As persuasive as I find this model, it is merely one variant. One that places greater emphasis on the vertical axis can be imagined, with a box-frame placed on the floor like a low display case; the shadow would be below the base, with suppressed feelings and needs hidden there. I prefer my variant because of its appealing emphasis on the horizontal axis with its overtones of fairness, cooperation and heart-connection. On the other hand, the core image for a model could be two people on either side of a campfire, with their shadows behind them. This preserves the interpersonal significance of the front/back axis and grounds the figures in the earth, but it omits the wall as a symbol of the immediate system within which they are acting.

We will have to observe the reaction to the model I am offering, along with its teaching materials. I believe it will be found teachable in small steps starting at a fairly early age and that it really does respect different ways of talking about the transcendent. It stresses values like honesty, courage, justice, and compassion, although I fear that even this rather standard selection cannot avoid some controversy and distortion. I know I am not offering any kind of magical solution, only some conceptual tools of use in considering different images of the self, along with the candidate that I find particularly attractive.

Now, as a final armchair test of the model, let's consider briefly its cross-cultural possibilities.

The model is based on human similarities about as widespread and basic as one can imagine, similarities that transcend particular regional myths of personified gods, tales of totemic animals, and the local lore of plants. Its images are compatible with modern worldwide communication tools such as television and computers -- the so-called information superhighway. These tools make it possible to disseminate the model and its revisions as they develop, testing their cross-cultural suitability over time. Naturally, we have to be alert to cultural relativism. European culture, for instance, uses the heart as an image for love and the soul, but Urdu poetry uses the liver! At least I have avoided that problem by using the visible structure of the body. Because of the generality of the model's ingredients, it has been hard for me not to speculate that there might lie within it something like an accessible contemporary myth.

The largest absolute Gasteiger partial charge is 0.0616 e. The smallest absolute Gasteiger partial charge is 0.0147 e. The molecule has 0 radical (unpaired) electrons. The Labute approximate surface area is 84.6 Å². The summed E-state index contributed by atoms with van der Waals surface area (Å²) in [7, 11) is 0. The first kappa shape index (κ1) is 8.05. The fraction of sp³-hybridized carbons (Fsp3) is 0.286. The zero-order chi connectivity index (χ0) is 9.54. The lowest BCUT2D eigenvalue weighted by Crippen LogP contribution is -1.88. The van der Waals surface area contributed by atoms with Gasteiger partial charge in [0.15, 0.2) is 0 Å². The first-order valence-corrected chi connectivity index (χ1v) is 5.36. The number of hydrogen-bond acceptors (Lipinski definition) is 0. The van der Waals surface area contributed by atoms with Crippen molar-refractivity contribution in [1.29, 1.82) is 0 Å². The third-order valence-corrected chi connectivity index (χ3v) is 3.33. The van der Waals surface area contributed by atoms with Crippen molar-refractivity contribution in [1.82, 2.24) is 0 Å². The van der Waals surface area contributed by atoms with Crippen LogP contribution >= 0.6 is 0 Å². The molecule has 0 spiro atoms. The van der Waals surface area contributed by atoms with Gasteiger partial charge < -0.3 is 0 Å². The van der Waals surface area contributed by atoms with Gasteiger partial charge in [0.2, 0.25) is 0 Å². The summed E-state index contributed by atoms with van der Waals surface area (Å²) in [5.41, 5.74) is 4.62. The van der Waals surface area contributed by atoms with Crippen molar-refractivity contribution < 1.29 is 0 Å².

Given the current world situation, the question of a unifying cultural myth is a matter of some urgency, for, as communication squeezes mankind closer together, we will experience fierce struggles to preserve our individual and cultural identities. If we grant that there will be some kind of international culture and ideas that try to bridge different outlooks, it seems possible that we could optimize such a culture by making deliberate choices as to the images of the human self we use and the media by which we communicate them. Our chances for success might increase if we could fit our linguistic tools closely with our visual tools, suiting them all to our bodies like any organized, well labeled set of tools. Sight and hearing are the two senses that give and receive the most information at a distance, without the distracting pleasures and risks of physical contact. Through media that combine pictures and words (computer files that can be transmitted in seconds), we can disseminate widely a model that can be both easily grasped and reproduced.

In English, at least, we don't have to invent any basic tools that would fit with our schematic physical features; the image-schemas are already there in the language. They merely have to be noticed and organized into a visually memorable image, and the metaphors based on them must be thoroughly understood. I am told that in some languages, however, there may be problems. Some peoples think of the self moving with its back into the future, as if rowing a boat; they say we can see what happened in the past but can't see the future. That seems to make some sense. We're going to have to be very careful. No unified, self-evident picture of human nature emerges simply from looking at the body in space: we must become informed about different cultures and values, staying actively engaged in creating a wider culture.

On the brighter side, evidence of the breadth of the model's rootsystem as a verbal description of human nature can be found in the global incidence of what linguistic scholar Eve Sweetser calls the mind-body metaphor. Probably the most recognizable example of mind-body metaphor is the one used throughout the model. Namely, the sense of vision as a metaphor for knowledge, understanding, opinion and enlightenment in all their subtle shadings from outright belief to disillusionment. This correspondence is found throughout the large Indo-European family of languages, which takes in not only English, French, Italian, German, Spanish, Portuguese, and Russian but also Hindustani, Bengali, and many others.